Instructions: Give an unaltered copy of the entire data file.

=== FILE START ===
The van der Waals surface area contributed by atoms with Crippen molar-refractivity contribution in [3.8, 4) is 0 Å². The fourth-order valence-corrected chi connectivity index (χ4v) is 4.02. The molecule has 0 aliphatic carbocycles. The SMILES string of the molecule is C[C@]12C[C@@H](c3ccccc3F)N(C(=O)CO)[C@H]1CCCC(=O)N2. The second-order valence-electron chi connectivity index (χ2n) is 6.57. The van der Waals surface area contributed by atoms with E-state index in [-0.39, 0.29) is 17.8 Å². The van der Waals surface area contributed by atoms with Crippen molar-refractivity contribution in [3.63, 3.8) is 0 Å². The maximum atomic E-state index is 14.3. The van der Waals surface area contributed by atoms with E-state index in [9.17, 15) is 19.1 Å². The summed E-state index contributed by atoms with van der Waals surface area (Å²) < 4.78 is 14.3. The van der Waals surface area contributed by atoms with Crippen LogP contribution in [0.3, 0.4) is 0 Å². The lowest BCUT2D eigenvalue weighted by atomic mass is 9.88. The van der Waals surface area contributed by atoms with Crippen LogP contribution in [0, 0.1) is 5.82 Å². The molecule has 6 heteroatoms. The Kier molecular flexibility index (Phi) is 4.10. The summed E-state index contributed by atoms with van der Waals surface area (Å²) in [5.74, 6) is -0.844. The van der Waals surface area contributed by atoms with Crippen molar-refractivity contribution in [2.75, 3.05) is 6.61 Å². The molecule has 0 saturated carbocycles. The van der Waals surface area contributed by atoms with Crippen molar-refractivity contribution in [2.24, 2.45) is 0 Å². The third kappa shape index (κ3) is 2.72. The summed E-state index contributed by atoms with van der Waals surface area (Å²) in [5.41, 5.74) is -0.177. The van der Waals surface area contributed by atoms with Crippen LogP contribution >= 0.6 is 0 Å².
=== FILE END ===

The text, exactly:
The van der Waals surface area contributed by atoms with Crippen molar-refractivity contribution in [3.8, 4) is 0 Å². The fourth-order valence-corrected chi connectivity index (χ4v) is 4.02. The molecule has 0 aliphatic carbocycles. The SMILES string of the molecule is C[C@]12C[C@@H](c3ccccc3F)N(C(=O)CO)[C@H]1CCCC(=O)N2. The second-order valence-electron chi connectivity index (χ2n) is 6.57. The van der Waals surface area contributed by atoms with E-state index in [-0.39, 0.29) is 17.8 Å². The van der Waals surface area contributed by atoms with Crippen molar-refractivity contribution in [3.63, 3.8) is 0 Å². The maximum atomic E-state index is 14.3. The van der Waals surface area contributed by atoms with E-state index in [9.17, 15) is 19.1 Å². The summed E-state index contributed by atoms with van der Waals surface area (Å²) < 4.78 is 14.3. The van der Waals surface area contributed by atoms with Crippen LogP contribution in [0.3, 0.4) is 0 Å². The lowest BCUT2D eigenvalue weighted by atomic mass is 9.88. The van der Waals surface area contributed by atoms with Crippen LogP contribution in [0, 0.1) is 5.82 Å². The molecule has 6 heteroatoms. The Kier molecular flexibility index (Phi) is 4.10. The summed E-state index contributed by atoms with van der Waals surface area (Å²) in [5.74, 6) is -0.844. The van der Waals surface area contributed by atoms with Crippen molar-refractivity contribution in [2.75, 3.05) is 6.61 Å². The molecule has 0 saturated carbocycles. The van der Waals surface area contributed by atoms with Crippen molar-refractivity contribution in [2.24, 2.45) is 0 Å². The third kappa shape index (κ3) is 2.72. The summed E-state index contributed by atoms with van der Waals surface area (Å²) in [5.41, 5.74) is -0.177. The van der Waals surface area contributed by atoms with Crippen LogP contribution >= 0.6 is 0 Å².